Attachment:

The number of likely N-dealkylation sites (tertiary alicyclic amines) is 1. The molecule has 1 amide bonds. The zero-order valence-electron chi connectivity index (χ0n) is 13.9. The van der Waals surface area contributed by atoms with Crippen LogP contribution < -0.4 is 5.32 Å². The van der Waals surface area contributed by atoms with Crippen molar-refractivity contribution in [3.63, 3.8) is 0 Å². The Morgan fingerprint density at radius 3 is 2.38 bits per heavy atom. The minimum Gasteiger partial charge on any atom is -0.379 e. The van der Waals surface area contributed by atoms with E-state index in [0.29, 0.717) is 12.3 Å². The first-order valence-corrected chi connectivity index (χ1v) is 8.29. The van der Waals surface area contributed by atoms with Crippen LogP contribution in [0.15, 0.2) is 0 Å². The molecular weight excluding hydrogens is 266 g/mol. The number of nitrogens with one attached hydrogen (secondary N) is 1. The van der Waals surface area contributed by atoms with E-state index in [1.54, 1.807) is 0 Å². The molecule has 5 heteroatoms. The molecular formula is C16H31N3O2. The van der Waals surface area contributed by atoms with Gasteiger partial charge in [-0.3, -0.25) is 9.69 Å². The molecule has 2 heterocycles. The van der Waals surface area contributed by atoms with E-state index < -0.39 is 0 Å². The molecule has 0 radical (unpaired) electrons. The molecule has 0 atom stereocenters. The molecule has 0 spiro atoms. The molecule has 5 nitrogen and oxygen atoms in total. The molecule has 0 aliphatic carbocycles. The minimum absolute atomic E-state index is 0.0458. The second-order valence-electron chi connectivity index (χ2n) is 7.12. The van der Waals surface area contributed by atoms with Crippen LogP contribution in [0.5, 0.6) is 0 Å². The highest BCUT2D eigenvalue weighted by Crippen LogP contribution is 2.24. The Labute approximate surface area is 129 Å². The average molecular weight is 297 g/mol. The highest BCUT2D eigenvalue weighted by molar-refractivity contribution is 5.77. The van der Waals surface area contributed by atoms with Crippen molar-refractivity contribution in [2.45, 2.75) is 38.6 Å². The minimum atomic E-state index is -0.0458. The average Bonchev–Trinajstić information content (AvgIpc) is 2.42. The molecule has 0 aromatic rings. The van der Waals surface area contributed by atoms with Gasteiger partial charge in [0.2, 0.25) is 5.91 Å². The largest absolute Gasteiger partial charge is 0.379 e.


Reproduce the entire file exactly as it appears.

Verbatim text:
The number of likely N-dealkylation sites (tertiary alicyclic amines) is 1. The molecule has 1 amide bonds. The zero-order valence-electron chi connectivity index (χ0n) is 13.9. The van der Waals surface area contributed by atoms with Crippen LogP contribution < -0.4 is 5.32 Å². The van der Waals surface area contributed by atoms with Crippen molar-refractivity contribution in [3.63, 3.8) is 0 Å². The Morgan fingerprint density at radius 3 is 2.38 bits per heavy atom. The minimum Gasteiger partial charge on any atom is -0.379 e. The van der Waals surface area contributed by atoms with E-state index in [0.29, 0.717) is 12.3 Å². The first-order valence-corrected chi connectivity index (χ1v) is 8.29. The van der Waals surface area contributed by atoms with Crippen LogP contribution in [0.15, 0.2) is 0 Å². The molecular weight excluding hydrogens is 266 g/mol. The number of nitrogens with one attached hydrogen (secondary N) is 1. The van der Waals surface area contributed by atoms with E-state index in [1.54, 1.807) is 0 Å². The molecule has 5 heteroatoms. The molecular formula is C16H31N3O2. The van der Waals surface area contributed by atoms with Gasteiger partial charge in [-0.3, -0.25) is 9.69 Å². The molecule has 2 heterocycles. The van der Waals surface area contributed by atoms with E-state index < -0.39 is 0 Å². The molecule has 0 radical (unpaired) electrons. The molecule has 0 atom stereocenters. The molecule has 0 spiro atoms. The molecule has 5 nitrogen and oxygen atoms in total. The molecule has 0 aliphatic carbocycles. The minimum absolute atomic E-state index is 0.0458. The second-order valence-electron chi connectivity index (χ2n) is 7.12. The van der Waals surface area contributed by atoms with Crippen LogP contribution in [0.5, 0.6) is 0 Å². The highest BCUT2D eigenvalue weighted by Crippen LogP contribution is 2.24. The Labute approximate surface area is 129 Å². The average molecular weight is 297 g/mol. The highest BCUT2D eigenvalue weighted by molar-refractivity contribution is 5.77. The van der Waals surface area contributed by atoms with Crippen molar-refractivity contribution in [2.45, 2.75) is 38.6 Å². The minimum atomic E-state index is -0.0458. The average Bonchev–Trinajstić information content (AvgIpc) is 2.42. The molecule has 0 aromatic rings. The van der Waals surface area contributed by atoms with Gasteiger partial charge in [0.2, 0.25) is 5.91 Å². The largest absolute Gasteiger partial charge is 0.379 e.